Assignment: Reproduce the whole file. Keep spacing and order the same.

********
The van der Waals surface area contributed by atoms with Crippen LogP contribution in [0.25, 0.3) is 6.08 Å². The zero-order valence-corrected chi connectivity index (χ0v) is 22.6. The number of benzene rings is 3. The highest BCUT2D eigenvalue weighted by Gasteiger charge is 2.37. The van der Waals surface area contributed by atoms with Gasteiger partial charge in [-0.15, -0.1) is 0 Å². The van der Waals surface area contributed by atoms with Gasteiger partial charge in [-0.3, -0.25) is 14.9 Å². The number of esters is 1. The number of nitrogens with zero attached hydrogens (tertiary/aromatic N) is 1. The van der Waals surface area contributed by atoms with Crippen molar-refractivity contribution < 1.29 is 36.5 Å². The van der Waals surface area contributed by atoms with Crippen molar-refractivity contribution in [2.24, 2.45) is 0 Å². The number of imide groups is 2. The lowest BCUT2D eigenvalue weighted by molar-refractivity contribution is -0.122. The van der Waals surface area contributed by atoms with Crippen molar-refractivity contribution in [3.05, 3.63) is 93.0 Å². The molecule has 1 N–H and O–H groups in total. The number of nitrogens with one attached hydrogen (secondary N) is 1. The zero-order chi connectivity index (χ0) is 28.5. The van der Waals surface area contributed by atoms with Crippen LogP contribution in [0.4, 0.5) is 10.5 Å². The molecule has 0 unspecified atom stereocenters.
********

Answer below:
The van der Waals surface area contributed by atoms with Crippen LogP contribution in [0.25, 0.3) is 6.08 Å². The zero-order valence-corrected chi connectivity index (χ0v) is 22.6. The number of benzene rings is 3. The highest BCUT2D eigenvalue weighted by Gasteiger charge is 2.37. The van der Waals surface area contributed by atoms with Gasteiger partial charge in [-0.15, -0.1) is 0 Å². The van der Waals surface area contributed by atoms with Gasteiger partial charge in [-0.3, -0.25) is 14.9 Å². The number of esters is 1. The number of nitrogens with zero attached hydrogens (tertiary/aromatic N) is 1. The van der Waals surface area contributed by atoms with Crippen molar-refractivity contribution < 1.29 is 36.5 Å². The van der Waals surface area contributed by atoms with Crippen molar-refractivity contribution in [2.24, 2.45) is 0 Å². The number of imide groups is 2. The lowest BCUT2D eigenvalue weighted by molar-refractivity contribution is -0.122. The van der Waals surface area contributed by atoms with Crippen molar-refractivity contribution in [3.05, 3.63) is 93.0 Å². The molecule has 1 N–H and O–H groups in total. The number of nitrogens with one attached hydrogen (secondary N) is 1. The zero-order chi connectivity index (χ0) is 28.5. The van der Waals surface area contributed by atoms with Crippen LogP contribution in [0.4, 0.5) is 10.5 Å². The molecule has 0 unspecified atom stereocenters.